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Comparing Japanese and Foreign Disaster Coverage

JMSC teaching consultant and media scholar, Masato Kajimoto, discussed how the Japanese and international media covered the Tohoku earthquake and tsunami and the resulting nuclear crisis during a research seminar at the University of Hong Kong on April 8, 2011.

Masato Kajimoto Research Seminar

Kajimoto, a teaching consultant at HKU who is studying for his Ph.D. in Sociology, changed his dissertation topic after the 9.0-magnitude earthquake struck northeastern Japan on March 11.

“After this happened, I couldn’t really think about anything else,” he said.

International media were filled with empathy and praise for the Japanese people, said Kajimoto, who previously worked as an online reporter and editor for CNN in Hong Kong.

“Many editorials, opinion columns, even the straightforward news articles were very supportive of the people in Japan,” he said.

Two days after the earthquake, for example, The Independent’s Sunday cover featured Japan’s rising sun symbol with the words “Don’t give up, Japan! Don’t give up, Tohoku!” in Japanese and English.

Kajimoto said that kind of media coverage influenced how people behaved, prompting them to donate more than $1 billion to Japan’s Red Cross in the first three weeks after the earthquake.

Foreign media praised the Japanese people for their resilience and endurance in the wake of the multiple disasters, Kajimoto said. They also ran lengthy features asking why there was seemingly no looting in the country.

But Kajimoto said news organisations in Japan reported the situation differently. They were less surprised by the relative calm, since people in Japan are used to frequent earthquakes and are trained to deal with them.

The Japanese media also revealed that some people did take advantage of the situation through donation scams and theft. The tabloid media even reported that people were scavenging corpses for money and other valuables. Reporting on these issues was almost nonexistent in the international media.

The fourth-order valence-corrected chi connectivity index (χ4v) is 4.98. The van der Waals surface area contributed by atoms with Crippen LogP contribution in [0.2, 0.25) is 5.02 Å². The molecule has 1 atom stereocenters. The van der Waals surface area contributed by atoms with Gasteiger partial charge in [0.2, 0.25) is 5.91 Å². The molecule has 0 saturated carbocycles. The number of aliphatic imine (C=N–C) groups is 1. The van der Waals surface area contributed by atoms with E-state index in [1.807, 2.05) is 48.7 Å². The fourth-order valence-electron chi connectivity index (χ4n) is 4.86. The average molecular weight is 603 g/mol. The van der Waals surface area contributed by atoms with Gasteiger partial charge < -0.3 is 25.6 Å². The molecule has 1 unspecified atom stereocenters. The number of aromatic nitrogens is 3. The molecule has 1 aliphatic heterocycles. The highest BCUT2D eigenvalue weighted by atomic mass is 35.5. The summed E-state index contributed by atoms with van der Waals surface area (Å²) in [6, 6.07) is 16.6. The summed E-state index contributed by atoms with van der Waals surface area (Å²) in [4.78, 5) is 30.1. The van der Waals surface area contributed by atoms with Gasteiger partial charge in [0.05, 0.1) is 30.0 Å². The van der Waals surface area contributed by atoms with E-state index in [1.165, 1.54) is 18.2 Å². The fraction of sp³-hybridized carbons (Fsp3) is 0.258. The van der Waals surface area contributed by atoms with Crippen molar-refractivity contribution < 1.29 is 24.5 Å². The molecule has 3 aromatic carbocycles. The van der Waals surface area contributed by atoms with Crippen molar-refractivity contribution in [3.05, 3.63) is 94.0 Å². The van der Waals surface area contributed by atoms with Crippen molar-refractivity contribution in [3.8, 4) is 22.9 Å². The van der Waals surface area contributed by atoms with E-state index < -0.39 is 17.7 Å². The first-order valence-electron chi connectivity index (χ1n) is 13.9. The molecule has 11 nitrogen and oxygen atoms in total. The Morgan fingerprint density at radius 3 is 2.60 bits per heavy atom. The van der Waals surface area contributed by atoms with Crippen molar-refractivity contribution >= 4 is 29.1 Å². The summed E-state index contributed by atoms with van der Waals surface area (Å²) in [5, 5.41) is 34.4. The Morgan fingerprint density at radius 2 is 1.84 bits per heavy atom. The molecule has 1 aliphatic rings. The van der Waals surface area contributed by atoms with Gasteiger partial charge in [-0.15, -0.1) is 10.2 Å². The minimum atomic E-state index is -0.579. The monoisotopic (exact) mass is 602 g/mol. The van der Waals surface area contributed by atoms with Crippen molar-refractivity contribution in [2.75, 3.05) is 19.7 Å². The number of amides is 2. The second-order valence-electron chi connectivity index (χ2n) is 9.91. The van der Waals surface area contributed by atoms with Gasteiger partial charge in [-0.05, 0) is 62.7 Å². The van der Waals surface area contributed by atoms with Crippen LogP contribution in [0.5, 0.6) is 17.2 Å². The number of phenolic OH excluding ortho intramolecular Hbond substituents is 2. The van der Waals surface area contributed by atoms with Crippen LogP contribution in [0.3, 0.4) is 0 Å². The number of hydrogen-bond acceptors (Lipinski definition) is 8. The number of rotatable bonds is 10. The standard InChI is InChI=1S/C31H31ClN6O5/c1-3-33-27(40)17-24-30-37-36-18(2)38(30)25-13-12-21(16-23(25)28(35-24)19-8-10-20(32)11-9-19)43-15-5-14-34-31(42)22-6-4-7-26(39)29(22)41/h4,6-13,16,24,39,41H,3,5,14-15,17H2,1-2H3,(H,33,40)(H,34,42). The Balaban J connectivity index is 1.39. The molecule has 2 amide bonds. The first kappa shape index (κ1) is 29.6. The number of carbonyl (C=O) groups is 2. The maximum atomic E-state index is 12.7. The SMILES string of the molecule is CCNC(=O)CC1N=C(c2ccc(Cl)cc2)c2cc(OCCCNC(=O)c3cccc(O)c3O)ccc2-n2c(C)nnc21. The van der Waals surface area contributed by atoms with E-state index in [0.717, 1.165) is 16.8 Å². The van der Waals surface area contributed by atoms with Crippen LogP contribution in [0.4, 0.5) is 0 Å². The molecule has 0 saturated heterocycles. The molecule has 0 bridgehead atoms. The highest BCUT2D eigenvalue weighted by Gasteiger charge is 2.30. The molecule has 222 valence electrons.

International reporting on the nuclear crisis, meanwhile, focused on the worst-case scenario, Kajimoto said. Foreign coverage has dramatised and even sensationalised the struggle to repair the damaged reactors at the Fukushima nuclear power plant, using biblical terms like ‘apocalypse’ and ‘exodus’.

One example is the repeated references to the “Fukushima 50,” who have been portrayed in the international media as selfless heroes willing to give their lives to save their fellow countrymen from a nuclear meltdown.

Kajimoto said there are more like 1,000 people, many of them temporary employees, working in shifts at the plant.

“I don’t know how many of them are willingly sacrificing their lives,” he said. “They were saying they had no choice — they lost their house, they have no insurance.”

The government is offering financial incentives to these workers, who need the money to support their families. Few of them are trained for the situation at the plant. While these issues have been discussed in the Japanese media, they are barely mentioned internationally.

“Many international news organisations, in my view, simplified the situation and tried to tell stories that are ready-made,” Kajimoto said.

He pointed to a crowd-sourced website, Journalist Wall of Shame, where people critique international coverage.

On the other hand, foreign journalists have been more skeptical about information from official sources and have done more original reporting, Kajimoto said. International media are also more willing to air the views of people in Japan who say the earthquake-prone country should not use nuclear power at all.